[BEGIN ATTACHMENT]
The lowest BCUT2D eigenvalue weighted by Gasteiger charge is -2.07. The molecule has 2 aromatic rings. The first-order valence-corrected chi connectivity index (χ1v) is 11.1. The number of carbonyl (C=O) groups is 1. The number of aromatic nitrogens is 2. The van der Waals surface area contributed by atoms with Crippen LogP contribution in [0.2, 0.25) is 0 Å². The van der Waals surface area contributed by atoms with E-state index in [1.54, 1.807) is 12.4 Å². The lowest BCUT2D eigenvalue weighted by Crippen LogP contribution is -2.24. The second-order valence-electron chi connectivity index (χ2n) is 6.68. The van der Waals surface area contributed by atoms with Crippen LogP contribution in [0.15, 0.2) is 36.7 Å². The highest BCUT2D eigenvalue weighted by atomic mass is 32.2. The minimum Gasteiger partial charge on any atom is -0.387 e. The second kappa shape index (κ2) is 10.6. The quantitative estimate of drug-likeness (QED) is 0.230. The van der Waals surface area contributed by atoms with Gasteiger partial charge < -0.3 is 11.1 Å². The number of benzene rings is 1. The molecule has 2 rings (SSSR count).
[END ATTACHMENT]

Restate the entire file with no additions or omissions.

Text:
The lowest BCUT2D eigenvalue weighted by Gasteiger charge is -2.07. The molecule has 2 aromatic rings. The first-order valence-corrected chi connectivity index (χ1v) is 11.1. The number of carbonyl (C=O) groups is 1. The number of aromatic nitrogens is 2. The van der Waals surface area contributed by atoms with Crippen LogP contribution in [0.2, 0.25) is 0 Å². The van der Waals surface area contributed by atoms with E-state index in [1.54, 1.807) is 12.4 Å². The lowest BCUT2D eigenvalue weighted by Crippen LogP contribution is -2.24. The second-order valence-electron chi connectivity index (χ2n) is 6.68. The van der Waals surface area contributed by atoms with Crippen LogP contribution in [0.15, 0.2) is 36.7 Å². The highest BCUT2D eigenvalue weighted by atomic mass is 32.2. The minimum Gasteiger partial charge on any atom is -0.387 e. The second kappa shape index (κ2) is 10.6. The quantitative estimate of drug-likeness (QED) is 0.230. The van der Waals surface area contributed by atoms with Gasteiger partial charge < -0.3 is 11.1 Å². The number of benzene rings is 1. The molecule has 2 rings (SSSR count).